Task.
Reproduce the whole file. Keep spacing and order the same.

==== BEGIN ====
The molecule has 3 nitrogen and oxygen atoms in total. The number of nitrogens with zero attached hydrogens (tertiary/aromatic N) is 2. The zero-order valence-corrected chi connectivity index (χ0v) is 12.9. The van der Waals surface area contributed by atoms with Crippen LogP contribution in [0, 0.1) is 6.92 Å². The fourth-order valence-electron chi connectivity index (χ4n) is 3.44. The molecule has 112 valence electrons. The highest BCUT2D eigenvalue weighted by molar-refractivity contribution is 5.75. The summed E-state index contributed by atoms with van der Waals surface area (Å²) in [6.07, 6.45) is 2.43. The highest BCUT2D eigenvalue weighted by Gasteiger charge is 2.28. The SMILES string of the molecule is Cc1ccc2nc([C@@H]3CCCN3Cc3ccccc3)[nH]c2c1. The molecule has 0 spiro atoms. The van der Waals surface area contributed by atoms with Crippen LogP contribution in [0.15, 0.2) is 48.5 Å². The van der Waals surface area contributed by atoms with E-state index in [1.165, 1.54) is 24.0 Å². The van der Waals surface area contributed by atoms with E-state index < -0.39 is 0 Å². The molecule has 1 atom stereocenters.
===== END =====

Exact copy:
The molecule has 3 nitrogen and oxygen atoms in total. The number of nitrogens with zero attached hydrogens (tertiary/aromatic N) is 2. The zero-order valence-corrected chi connectivity index (χ0v) is 12.9. The van der Waals surface area contributed by atoms with Crippen LogP contribution in [0, 0.1) is 6.92 Å². The fourth-order valence-electron chi connectivity index (χ4n) is 3.44. The molecule has 112 valence electrons. The highest BCUT2D eigenvalue weighted by molar-refractivity contribution is 5.75. The summed E-state index contributed by atoms with van der Waals surface area (Å²) in [6.07, 6.45) is 2.43. The highest BCUT2D eigenvalue weighted by Gasteiger charge is 2.28. The SMILES string of the molecule is Cc1ccc2nc([C@@H]3CCCN3Cc3ccccc3)[nH]c2c1. The molecule has 0 spiro atoms. The van der Waals surface area contributed by atoms with Crippen LogP contribution in [0.15, 0.2) is 48.5 Å². The van der Waals surface area contributed by atoms with E-state index in [1.165, 1.54) is 24.0 Å². The van der Waals surface area contributed by atoms with E-state index < -0.39 is 0 Å². The molecule has 1 atom stereocenters.